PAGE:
Tales From The Turnpike: Well-traveled byway is also something of a history mystery

Posted on 22 January 2009

It’s a stretch of roadway that many people drive every day with nary a thought as to what has gone before. But in addition to glimpses of ponds, woodlands, neighborhoods and the commercial fixtures of modern day life, those willing to slow down and open their eyes may just notice subtle pieces of history emerging all along the Bridgehampton/Sag Harbor Turnpike.

As stretches of road go, it’s certainly one that has long intrigued Stacy Dermont. 

“I live in Sag Harbor and I’ve always been strangely fascinated by the Turnpike,” admits Dermont, program director at the Bridgehampton Historical Society. “One time, my husband [Daniel Koontz] and I were driving down the road and I said, ‘It’s so straight, it must be a new road.’ But he said, ‘No, it’s so straight — it must be an old road.’”

The logic behind Koontz’s thinking is that old roads are straight because they were built before small plots of land were snapped up by individual buyers. It’s newer roads, he reasoned, that meander and curve because they have to — in order to avoid the interests of a myriad of private property owners.

Curiosity about the Turnpike drove Dermont to dig into the road’s past and on Monday, January 26, a new exhibition, “Bridgehampton’s Historic Turnpike” opens in the society’s Corwith House. Co-curated by the BHHS photo archivist, Julie Greene, the exhibit looks back at the history of this utilitarian stretch of roadway — which runs 4.5 miles from the center of Bridgehampton to Sag Harbor — through photographs, paintings, official documents and artifacts.

As it’s name implies, the Turnpike actually was a toll road —with a gate and toll house — built in 1834 across the street from the present day Sag Harbor Recycling Center. It opened for business on March 29, 1837 and operated through 1905, when it was decommissioned and the gate removed. The toll house stood another four years, until it burned in 1909. 

While the idea of a toll house seems quaint by today’s standards, the Turnpike was created purely for commercial purposes. Prior to the 18th century, Dermont notes that Bridgehampton farmers used Merchant’s Path to get their produce and livestock to port in Northwest Harbor. But by the early 1800s, trade had shifted to Sag Harbor, and that’s where Bridgehampton farmers needed to take their products. In the years before federally funded and maintained highways, farmers relied on well-maintained private toll roads for getting wagons, animals and goods to market.

Originally called the Cart Path to Great Meadows (a.k.a. Sag Harbor) the road was renamed the Sag Harbor and Bull’s Head Turnpike when it became a toll road. Bull’s Head has long been the name of the neighborhood near the intersection of Montauk Highway and the Turnpike.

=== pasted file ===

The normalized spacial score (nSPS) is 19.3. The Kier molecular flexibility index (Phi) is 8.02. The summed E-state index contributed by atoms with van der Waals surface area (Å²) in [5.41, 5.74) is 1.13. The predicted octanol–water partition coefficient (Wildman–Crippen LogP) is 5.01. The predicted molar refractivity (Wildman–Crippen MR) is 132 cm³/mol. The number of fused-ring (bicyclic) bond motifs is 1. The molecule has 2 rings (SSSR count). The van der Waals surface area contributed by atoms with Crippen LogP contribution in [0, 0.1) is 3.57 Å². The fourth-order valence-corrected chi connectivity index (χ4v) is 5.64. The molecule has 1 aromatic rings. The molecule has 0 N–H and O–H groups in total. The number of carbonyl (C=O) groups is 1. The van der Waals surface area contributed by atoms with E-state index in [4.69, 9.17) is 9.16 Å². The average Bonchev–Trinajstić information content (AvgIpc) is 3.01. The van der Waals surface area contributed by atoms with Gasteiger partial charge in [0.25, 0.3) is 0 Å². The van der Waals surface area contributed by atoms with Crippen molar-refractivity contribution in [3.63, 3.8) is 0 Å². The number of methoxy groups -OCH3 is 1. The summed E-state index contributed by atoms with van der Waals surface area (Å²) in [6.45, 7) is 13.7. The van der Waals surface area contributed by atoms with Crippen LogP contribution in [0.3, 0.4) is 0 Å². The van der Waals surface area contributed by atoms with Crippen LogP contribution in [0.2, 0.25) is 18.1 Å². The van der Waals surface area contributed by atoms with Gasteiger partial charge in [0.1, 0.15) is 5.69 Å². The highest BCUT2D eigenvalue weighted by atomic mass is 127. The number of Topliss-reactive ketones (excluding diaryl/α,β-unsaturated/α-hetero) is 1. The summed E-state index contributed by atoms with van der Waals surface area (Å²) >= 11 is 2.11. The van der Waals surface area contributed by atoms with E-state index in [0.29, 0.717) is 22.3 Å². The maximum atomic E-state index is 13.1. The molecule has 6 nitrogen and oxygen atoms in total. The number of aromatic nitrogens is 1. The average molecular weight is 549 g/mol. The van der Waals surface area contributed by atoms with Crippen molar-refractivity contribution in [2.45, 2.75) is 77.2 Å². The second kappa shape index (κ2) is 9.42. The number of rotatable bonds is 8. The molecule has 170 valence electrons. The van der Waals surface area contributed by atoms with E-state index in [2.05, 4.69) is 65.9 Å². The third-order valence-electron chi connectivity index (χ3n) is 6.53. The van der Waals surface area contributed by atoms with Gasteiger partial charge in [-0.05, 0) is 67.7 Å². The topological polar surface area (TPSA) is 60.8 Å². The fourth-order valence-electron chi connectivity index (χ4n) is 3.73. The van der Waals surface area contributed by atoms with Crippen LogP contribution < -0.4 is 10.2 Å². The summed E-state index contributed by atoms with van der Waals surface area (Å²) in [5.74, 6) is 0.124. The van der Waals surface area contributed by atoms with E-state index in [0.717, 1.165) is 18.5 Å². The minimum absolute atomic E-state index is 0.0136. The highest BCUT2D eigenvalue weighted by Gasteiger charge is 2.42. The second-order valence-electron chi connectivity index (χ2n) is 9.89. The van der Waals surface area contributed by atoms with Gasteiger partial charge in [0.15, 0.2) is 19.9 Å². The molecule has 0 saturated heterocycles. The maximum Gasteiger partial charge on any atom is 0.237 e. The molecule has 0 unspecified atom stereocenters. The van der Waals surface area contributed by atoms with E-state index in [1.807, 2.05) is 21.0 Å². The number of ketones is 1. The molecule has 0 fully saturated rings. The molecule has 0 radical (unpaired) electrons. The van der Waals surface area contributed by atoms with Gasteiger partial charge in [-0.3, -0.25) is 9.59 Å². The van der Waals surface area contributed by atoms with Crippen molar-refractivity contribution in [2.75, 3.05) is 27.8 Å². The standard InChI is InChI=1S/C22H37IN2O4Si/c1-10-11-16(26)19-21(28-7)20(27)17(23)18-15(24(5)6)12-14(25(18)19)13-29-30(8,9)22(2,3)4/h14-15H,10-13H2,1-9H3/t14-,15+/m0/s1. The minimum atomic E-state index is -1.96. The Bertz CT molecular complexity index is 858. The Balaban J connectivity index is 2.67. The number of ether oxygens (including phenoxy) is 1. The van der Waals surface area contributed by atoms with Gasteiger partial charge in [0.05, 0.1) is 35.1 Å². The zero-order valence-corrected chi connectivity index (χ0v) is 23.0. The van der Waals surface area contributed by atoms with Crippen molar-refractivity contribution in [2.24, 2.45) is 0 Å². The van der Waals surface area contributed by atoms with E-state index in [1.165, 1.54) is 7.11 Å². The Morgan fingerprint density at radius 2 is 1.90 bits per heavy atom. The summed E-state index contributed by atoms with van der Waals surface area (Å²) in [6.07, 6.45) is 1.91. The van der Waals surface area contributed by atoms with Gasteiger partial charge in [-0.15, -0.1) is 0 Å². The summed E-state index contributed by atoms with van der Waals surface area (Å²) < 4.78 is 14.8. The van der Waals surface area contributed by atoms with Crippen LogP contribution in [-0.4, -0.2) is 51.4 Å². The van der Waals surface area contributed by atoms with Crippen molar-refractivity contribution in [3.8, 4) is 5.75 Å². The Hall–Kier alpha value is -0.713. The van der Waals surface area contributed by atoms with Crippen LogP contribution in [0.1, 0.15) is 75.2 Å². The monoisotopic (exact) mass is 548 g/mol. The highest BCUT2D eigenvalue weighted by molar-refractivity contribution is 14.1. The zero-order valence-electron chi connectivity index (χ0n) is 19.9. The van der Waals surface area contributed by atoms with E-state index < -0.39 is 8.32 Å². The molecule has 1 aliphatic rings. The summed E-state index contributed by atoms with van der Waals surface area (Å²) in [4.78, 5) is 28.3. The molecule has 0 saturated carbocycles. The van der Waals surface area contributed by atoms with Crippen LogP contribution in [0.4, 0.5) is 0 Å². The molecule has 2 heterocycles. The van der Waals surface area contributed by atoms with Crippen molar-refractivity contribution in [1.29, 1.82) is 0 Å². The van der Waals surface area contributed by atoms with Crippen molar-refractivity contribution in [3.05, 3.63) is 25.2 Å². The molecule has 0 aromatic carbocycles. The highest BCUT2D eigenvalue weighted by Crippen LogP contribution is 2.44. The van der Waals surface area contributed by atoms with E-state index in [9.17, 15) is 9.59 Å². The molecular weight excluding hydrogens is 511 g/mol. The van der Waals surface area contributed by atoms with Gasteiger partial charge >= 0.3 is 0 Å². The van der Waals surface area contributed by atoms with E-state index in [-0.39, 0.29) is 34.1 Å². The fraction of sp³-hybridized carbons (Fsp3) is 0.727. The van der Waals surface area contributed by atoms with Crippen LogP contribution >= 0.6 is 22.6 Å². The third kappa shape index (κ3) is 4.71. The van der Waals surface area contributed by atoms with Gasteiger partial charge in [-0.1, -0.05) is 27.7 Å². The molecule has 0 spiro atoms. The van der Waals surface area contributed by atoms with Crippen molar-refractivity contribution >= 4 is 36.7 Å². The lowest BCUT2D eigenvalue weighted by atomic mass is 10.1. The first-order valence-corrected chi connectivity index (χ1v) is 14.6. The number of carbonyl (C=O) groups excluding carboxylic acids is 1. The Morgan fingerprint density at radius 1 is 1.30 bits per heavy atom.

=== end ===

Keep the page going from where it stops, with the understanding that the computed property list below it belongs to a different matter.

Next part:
“When the gentleman started this toll road, he had to apply to New York State as we understand,” explains Dermont. “It was a legislative charter.”

‘This was a roadway from 1700 — a cart path with two ruts — a nasty thing,” says Dermont. “The road was improved using a six foot wide sand scraper and two yokes of oxen. 

Dermont notes that investors paid $25 per share for a stake in the road. 

“It was a group of Sag Harbor businessmen,” says Dermont. “It wasn’t about making money on the road, but enabling trade to come to your business. It was typical of New England toll roads that they didn’t turn a profit — but this one made money — until the railroad came in.”

The arrival of the railroad, indeed, spelled eventual doom for the Turnpike, which was one of three toll roads leading to Sag Harbor. The others were at Sag Harbor’s border with East Hampton on Route 114, which operated from 1844 to 1905, and the Penny Bridge from North Haven to Sag Harbor, in operation from 1834 to about 1868. 

Tantalizing pieces of ephemera related to the Turnpike are included in this historical society show. In addition to postcards, the curators have turned up the fee schedule for passing through the toll gate (prices started at 8¢ for a wagon or cart drawn by two horses and went up from there), an original oil painting of the toll house and gate by Bruce Crain, which is on loan from the Terry Wallace Gallery, and a tiny engraved silver spoon that commemorates the toll house. The spoon was created by the Alvin Manufacturing Company of Sag Harbor and is part of the collection of historian Dorothy Zaykowski. Dermont surmises the spoon was sold as a souvenir, not unlike the Sag Harbor merchandise visitors find today at the Variety Store.

 “I’m satisfied I have a nice selection given the space,” adds Dermont. “But there are so many unanswered questions. It’s a history mystery and I’m looking forward to finding out more.”